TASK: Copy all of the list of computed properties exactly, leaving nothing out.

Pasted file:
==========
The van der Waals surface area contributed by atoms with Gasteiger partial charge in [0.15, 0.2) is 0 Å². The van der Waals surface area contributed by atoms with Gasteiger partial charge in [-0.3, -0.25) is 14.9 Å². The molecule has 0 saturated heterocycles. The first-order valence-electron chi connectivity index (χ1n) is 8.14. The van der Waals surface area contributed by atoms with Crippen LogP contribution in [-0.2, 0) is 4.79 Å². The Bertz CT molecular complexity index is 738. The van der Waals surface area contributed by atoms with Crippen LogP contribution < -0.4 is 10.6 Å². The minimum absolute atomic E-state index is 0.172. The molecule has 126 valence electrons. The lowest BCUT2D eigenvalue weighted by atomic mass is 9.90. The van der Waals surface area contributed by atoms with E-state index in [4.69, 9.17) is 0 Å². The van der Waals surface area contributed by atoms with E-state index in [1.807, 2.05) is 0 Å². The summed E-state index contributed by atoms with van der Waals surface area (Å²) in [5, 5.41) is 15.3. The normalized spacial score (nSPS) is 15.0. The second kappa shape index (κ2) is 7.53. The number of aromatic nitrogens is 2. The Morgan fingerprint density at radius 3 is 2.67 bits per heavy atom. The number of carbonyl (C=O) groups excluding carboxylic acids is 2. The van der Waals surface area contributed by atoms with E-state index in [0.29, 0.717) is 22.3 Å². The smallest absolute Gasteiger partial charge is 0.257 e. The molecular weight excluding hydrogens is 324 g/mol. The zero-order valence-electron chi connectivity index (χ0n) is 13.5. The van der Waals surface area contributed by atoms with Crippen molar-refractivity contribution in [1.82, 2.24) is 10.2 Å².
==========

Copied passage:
The van der Waals surface area contributed by atoms with Gasteiger partial charge in [0.15, 0.2) is 0 Å². The van der Waals surface area contributed by atoms with Gasteiger partial charge in [-0.3, -0.25) is 14.9 Å². The molecule has 0 saturated heterocycles. The first-order valence-electron chi connectivity index (χ1n) is 8.14. The van der Waals surface area contributed by atoms with Crippen LogP contribution in [-0.2, 0) is 4.79 Å². The Bertz CT molecular complexity index is 738. The van der Waals surface area contributed by atoms with Crippen LogP contribution < -0.4 is 10.6 Å². The minimum absolute atomic E-state index is 0.172. The molecule has 126 valence electrons. The lowest BCUT2D eigenvalue weighted by atomic mass is 9.90. The van der Waals surface area contributed by atoms with E-state index in [4.69, 9.17) is 0 Å². The van der Waals surface area contributed by atoms with E-state index in [1.807, 2.05) is 0 Å². The summed E-state index contributed by atoms with van der Waals surface area (Å²) in [5, 5.41) is 15.3. The normalized spacial score (nSPS) is 15.0. The second kappa shape index (κ2) is 7.53. The number of aromatic nitrogens is 2. The Morgan fingerprint density at radius 3 is 2.67 bits per heavy atom. The number of carbonyl (C=O) groups excluding carboxylic acids is 2. The van der Waals surface area contributed by atoms with E-state index in [0.29, 0.717) is 22.3 Å². The smallest absolute Gasteiger partial charge is 0.257 e. The molecular weight excluding hydrogens is 324 g/mol. The zero-order valence-electron chi connectivity index (χ0n) is 13.5. The van der Waals surface area contributed by atoms with Crippen molar-refractivity contribution in [1.82, 2.24) is 10.2 Å².